Ruth Dwyer was married long and happily to my father‘s cousin Jack Dwyer. Even though she was Pop’s cousin-in-law, we still called her Aunt Ruth. Jack was Uncle Jack too, as was his father, who was married to my grandma Searls’ sister Florence.
I pulled this picture of Ruth from this family shot here. She’s in this one too. (So are both Uncle Jacks. The younger is on the far right, shot before he grew his signature handlebar mustache). I’m sure I have a few shots from a family gathering a few years ago at Big Brook, my Aunt Grace’s place in New Jersey.
Ruth died two days ago, surrounded by her family, at age 85. (More details in her obituary.) I haven’t seen her, or any of her kids (my second cousins) much since the years I was growing up in New Jersey. Looking at these pictures, and remembering the good times, I regret the distance that grows as families fan out acrosss time and generations. (Ruth and Jack had six kids and ten grandkids.) I’m also glad that we’ve at least been able to catch up and hang out with Aunt Grace (now in Maine and going strong at 96) and other East Coast Searls-side family, since coming to live (at least during the school year) in Boston.
Tom Brokaw called Ruth and Jack’s “The Greatest Generation”. It might be a stretch to lay that label on any generation, but I agree with it. And now most of them are gone. My generation — boomers the Greatest produced in abundance — are aging to become the next round of geezers walking the plank of life.
Life is short. That’s why it’s important to pause in the midst to remember those who live it well.
Tags: Big Brook, Ethel Englert, Ethel Searls, Florence Englert, Grace Apgar, Jack Dwyer, Maine, New Jersey, Ruth Dwyer, Ruthie Dwyer, Searls, Searls family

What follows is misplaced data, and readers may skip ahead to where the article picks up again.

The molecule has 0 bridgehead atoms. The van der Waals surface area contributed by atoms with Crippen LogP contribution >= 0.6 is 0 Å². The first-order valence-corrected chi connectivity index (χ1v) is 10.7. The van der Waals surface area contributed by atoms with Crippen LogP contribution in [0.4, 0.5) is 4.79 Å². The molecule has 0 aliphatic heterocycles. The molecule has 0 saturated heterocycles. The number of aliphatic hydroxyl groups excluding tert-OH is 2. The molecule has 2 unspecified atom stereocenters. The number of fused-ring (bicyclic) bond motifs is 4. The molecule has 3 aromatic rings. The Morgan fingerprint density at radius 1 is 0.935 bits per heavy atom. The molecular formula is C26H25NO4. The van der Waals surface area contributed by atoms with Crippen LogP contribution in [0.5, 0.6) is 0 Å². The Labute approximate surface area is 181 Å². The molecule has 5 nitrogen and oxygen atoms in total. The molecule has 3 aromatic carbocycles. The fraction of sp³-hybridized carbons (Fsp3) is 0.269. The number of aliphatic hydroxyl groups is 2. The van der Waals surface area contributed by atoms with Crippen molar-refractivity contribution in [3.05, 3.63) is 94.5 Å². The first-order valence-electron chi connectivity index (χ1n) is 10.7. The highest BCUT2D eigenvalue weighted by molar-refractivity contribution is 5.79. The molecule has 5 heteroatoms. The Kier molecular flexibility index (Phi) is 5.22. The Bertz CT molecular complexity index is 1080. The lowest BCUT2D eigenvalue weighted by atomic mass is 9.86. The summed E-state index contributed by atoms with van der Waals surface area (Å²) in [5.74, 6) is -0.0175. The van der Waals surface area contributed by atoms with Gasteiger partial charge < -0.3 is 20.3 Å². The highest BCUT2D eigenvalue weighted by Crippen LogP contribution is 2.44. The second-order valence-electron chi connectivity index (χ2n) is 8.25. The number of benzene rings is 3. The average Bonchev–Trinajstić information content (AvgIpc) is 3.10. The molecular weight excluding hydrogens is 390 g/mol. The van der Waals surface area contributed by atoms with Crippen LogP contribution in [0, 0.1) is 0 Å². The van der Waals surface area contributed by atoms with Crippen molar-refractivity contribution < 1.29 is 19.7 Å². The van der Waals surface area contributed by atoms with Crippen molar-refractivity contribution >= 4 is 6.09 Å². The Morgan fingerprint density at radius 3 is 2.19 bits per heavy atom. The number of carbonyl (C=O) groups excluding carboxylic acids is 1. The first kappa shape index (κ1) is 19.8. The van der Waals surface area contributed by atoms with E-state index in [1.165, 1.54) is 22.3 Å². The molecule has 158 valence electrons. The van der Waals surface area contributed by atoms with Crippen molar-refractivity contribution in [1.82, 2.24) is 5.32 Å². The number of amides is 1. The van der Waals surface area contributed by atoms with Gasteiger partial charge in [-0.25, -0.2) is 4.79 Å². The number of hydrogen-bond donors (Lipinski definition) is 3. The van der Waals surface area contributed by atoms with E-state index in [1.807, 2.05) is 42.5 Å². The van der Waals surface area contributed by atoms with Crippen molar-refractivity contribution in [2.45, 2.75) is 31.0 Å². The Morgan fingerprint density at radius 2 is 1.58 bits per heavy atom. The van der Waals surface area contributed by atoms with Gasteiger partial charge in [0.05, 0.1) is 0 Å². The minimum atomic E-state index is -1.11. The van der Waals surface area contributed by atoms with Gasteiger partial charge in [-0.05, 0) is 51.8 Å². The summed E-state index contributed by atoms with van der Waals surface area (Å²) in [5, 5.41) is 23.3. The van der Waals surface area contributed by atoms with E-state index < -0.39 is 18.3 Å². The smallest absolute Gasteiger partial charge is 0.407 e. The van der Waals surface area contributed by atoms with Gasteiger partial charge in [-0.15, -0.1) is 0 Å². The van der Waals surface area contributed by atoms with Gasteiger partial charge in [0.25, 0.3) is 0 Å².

Condolences to you and your family, Doc. I wish all of you a good time together when you gather, remember, cry and laugh.
To your “we’re the next round of geezers” comment, I had a recent conversation with my mom (born in 32, so between greatest gen+boomers) wherein she talked of being among the oldest with the repository of family history/knowledge in her head — she wants to get it out of her head and passed on to us younger ‘uns.
Mom’s comments came in response to a question I was asked about whether or not visiting relatives to record stories of family history is tantamount to a declaration you’re on your deathbed Last night I posted the Q & A — small Q, lots of A. It touches on remembrance and (possible) regret.
BTW, in a past Carnival of Genealogy that I hosted on the same site, I linked to several of your posts where you remember family members, much in the same way you are doing here.
About the “distance that grows as families fan out acrosss time and generations” — this is where I find social networks like Facebook to be invaluable. Of 134 Facebook friends, 64 are relatives. I’ve found second cousins in Canada that I haven’t seen since Expo 67. Cousins who are still in Ireland. And we’re all conversing like we haven’t in years. My 82-year-old dad is on the network, as is my 14-year-old daughter. Perhaps the distance of time and generations may lessen. It has for us.
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